Of all times for parents, one of the most stressful is the first day of school. While most schools have made classroom supply lists, bus and school schedules and other resources available for parents, nothing can completely overcome that first day jitters. Will the bus be on time? Will my child know how to get on right bus coming home? Will they like their teachers? Will they really eat their lunch?
There are lots of suggestions and recommendations available to make sure your child gets off to a good start. Here are a few of them:
- Visit the school before the first day: Many schools have open houses or “back to school” nights where parents and children can get acquainted with their school, classroom and teacher. If not, then make an appointment with the school principal or teacher and visit the school so your child has some familiarity with their classroom.
- Connect with friends: Strength in numbers applies here. Your child needs friends and acquaintances before the first day of school. Going to school as a group can eliminate a lot of stress, for both parents and children. It’s also important for parents to have another parent in the class so they can check on what the teacher “really said or did” in class.
- Get the right tools for the job: Schools have a specific supply list for a reason. Everyone has the same materials to accomplish assignments in a similar manner. If the supply list says “Get a box of 16 or 32 crayons”, don’t think you’re doing your child a favor by getting the 64 or 128 crayon box. Follow the list. Ask the teacher if they need anything else for that first week, and if you’re able, help out the teacher with an extra box of tissues or notebooks.
- Ease into the routine: It’s a big shift from a summertime schedule to a school schedule – especially for middle or high school children who may sleep in until the afternoon. Avoid the first day mayhem by practicing the routine a few days before school starts. Routines help all children feel comfortable and a solid school schedule will make that first day and days following go much smoother. This includes bed times, including middle and high school students.
- Test drive your transportation plan: Depending on how your child gets to school, it’s a good idea to try out the plan, especially if your going to a new school. If your child walks to school, walk with them to school the week before. Make sure the route is safe and emphasize that they shouldn’t take short cuts. The best way to walk to school is with a group. If you drive or carpool to school, drive the route in the morning and afternoon. Know where the correct parking lots, drop-offs and pick-up places are around the school. For bus riders, walk to the bus stop and know where to wait for the bus. Parents might wait with students for the bus to come on the first few days. If your high school student is driving to school, make sure they have the correct sticker or permit for parking. Establish guidelines when the student should be home after school.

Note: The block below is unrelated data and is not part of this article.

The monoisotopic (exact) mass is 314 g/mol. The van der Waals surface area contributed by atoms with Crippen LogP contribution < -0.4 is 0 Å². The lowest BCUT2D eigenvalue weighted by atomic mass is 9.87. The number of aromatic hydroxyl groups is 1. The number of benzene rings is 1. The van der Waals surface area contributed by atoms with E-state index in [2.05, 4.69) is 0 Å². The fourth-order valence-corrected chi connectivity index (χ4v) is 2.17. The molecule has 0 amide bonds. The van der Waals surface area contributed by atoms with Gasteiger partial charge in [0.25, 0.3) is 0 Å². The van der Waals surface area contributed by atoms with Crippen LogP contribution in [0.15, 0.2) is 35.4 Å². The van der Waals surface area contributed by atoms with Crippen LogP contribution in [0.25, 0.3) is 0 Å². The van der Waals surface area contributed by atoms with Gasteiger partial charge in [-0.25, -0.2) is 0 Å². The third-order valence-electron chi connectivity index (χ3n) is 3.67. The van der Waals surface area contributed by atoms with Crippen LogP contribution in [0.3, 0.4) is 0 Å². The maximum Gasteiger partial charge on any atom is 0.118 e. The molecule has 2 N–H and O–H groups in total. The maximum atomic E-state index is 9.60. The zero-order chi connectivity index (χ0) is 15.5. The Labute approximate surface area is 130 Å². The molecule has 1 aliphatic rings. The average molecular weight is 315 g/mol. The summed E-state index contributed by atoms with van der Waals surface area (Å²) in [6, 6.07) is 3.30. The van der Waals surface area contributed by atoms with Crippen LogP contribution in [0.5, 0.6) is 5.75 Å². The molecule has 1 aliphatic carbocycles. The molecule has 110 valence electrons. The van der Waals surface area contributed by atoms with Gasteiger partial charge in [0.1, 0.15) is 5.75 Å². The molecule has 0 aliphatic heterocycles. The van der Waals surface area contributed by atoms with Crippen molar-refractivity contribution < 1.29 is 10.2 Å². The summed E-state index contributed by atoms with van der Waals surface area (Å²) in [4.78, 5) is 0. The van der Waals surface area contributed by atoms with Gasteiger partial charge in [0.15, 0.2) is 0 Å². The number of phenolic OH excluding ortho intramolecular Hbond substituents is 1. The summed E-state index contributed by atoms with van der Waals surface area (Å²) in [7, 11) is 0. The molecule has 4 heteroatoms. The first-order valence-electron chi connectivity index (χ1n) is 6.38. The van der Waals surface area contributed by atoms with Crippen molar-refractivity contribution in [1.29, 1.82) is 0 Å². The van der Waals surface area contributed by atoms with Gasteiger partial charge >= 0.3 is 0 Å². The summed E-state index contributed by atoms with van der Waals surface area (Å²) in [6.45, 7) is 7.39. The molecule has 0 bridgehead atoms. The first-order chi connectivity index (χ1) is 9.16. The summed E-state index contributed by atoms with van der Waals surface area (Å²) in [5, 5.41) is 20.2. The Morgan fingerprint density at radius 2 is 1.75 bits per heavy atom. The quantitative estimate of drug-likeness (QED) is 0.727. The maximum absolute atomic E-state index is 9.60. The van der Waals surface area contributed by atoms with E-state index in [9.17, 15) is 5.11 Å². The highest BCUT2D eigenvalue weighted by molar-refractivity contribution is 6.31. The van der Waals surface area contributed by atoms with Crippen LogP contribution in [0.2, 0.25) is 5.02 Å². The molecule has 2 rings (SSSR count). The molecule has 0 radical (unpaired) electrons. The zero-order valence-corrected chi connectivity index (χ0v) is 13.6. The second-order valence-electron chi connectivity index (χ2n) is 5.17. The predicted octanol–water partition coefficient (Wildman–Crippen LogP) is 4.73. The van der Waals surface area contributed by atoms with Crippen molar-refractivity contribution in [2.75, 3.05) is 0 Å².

- Make homework a priority: Have a designated place and time for homework. It should be a quiet place without a television or computer screen. Complete homework early or at least on a schedule. If your child is having difficulty completing homework, contact the teacher or guidance counselor sooner, rather than later.
- Make healthy meals: There’s no doubt that breakfast is the most important meal of the day. Your child needs good fuel so they can learn. Many schools have breakfast programs and there are many quick, yet healthy options for parents and children on the go before school.
- Check in with your child’s doctor: A pre-school physical and eye exam are good practices to make sure your child is ready for school. Most schools require up-to-date immunizations. Keep a copy of immunization records for yourself.
- Backpack Safety: Choose a backpack with wide, padded shoulder straps and a padded back. Try to pack it light. the backpack should never weigh more than 15% of your child’s body weight. Pick a day to go through your child’s backpack each week to find “forgotten items” and remove unneeded items. A rolling backpack may help if your child has to carry many items with them from class to class, but remember that they may be difficult to roll in rain or snow, they still have to be carried up stairs and they may not fit in lockers.
Information from: PBS.org, US Department of Education, HealthyChildren.org,